Archive for December, 2013

The Letters of the Law: The Year in Tech Law and Policy

With Edward Snowden and the great wireless war of 2013 leading the way, law and technology issues garnered headlines all year long. My weekly technology law column (Toronto Star version, homepage version) takes a look back at 2013 from A to Z:

A is for Americangirl.ca, a Canadian domain name that was the subject of two dispute claims in 2013. The popular doll company relied on a quirk in the policy that permitted a follow-up complaint after its first case was rejected.

B is for Bell TV, which a federal court ordered to pay $20,000 for violating the privacy of a customer. The case arose when Bell TV surreptitiously obtained permission to run a credit check by including it as a term in its rental agreement without telling the customer.

C is for the Competition Bureau of Canada, which launched an investigation into alleged anti-competitive practices by search giant Google.

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December 29, 2013 3 comments Columns

The Letters of the Law: The Year in Tech Law and Policy

Appeared in the Toronto Star on Saturday, December 21, 2013 as Letters of The Law: The Year in Tech Law and Policy With Edward Snowden and the great wireless war of 2013 leading the way, law and technology issues garnered headlines all year long. A look back at 2013 from […]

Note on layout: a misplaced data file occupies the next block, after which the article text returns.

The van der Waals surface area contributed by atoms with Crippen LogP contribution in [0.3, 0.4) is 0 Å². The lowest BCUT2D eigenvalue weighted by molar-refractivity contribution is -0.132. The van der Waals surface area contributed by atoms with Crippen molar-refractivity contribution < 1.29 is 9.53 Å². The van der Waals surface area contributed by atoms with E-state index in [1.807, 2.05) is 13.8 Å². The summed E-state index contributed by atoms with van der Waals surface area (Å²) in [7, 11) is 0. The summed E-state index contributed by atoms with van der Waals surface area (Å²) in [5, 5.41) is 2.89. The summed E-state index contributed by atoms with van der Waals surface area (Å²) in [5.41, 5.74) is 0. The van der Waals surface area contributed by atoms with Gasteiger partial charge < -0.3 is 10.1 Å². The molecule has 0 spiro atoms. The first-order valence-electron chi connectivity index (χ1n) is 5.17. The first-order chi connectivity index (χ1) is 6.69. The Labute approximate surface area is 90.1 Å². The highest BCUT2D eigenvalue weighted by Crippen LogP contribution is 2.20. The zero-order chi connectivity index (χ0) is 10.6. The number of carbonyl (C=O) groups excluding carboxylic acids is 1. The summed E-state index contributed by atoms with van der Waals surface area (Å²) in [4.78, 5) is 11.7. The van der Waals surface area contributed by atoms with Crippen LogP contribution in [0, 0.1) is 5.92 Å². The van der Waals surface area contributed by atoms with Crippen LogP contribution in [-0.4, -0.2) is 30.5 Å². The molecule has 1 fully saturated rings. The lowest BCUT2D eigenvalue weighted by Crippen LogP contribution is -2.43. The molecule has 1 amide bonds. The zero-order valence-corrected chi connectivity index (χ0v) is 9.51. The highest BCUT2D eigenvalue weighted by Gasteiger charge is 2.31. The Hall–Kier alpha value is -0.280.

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December 29, 2013 Comments are Disabled Columns Archive

Supreme Court of Canada Emphasizes Balance in Determining Copyright Scope of Protection

The Supreme Court of Canada issued another copyright decision this morning, ruling in favour of Claude Robinson in a longstanding copyright infringement battle over a children’s television series. Robinson was vindicated in the decision with an award of millions of dollars. The case is an important one for determining whether […]

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December 23, 2013 46 comments News

isohuntupdatedclaim

isohuntupdateclaim.pdf

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December 22, 2013 Comments are Disabled General

Copyright Collectives Gone Mad: How the ERCC Spent Dollars to Earn Pennies

Howard Knopf points to an interesting Copyright Board of Canada decision that provides a instructive lesson in how copyright collectives fail. At issue is the Educational Rights Collective Canada, a collective formed in 1998 to collect royalties for educational copying of broadcast programs in classrooms. The ERCC, which includes the […]

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December 20, 2013 7 comments News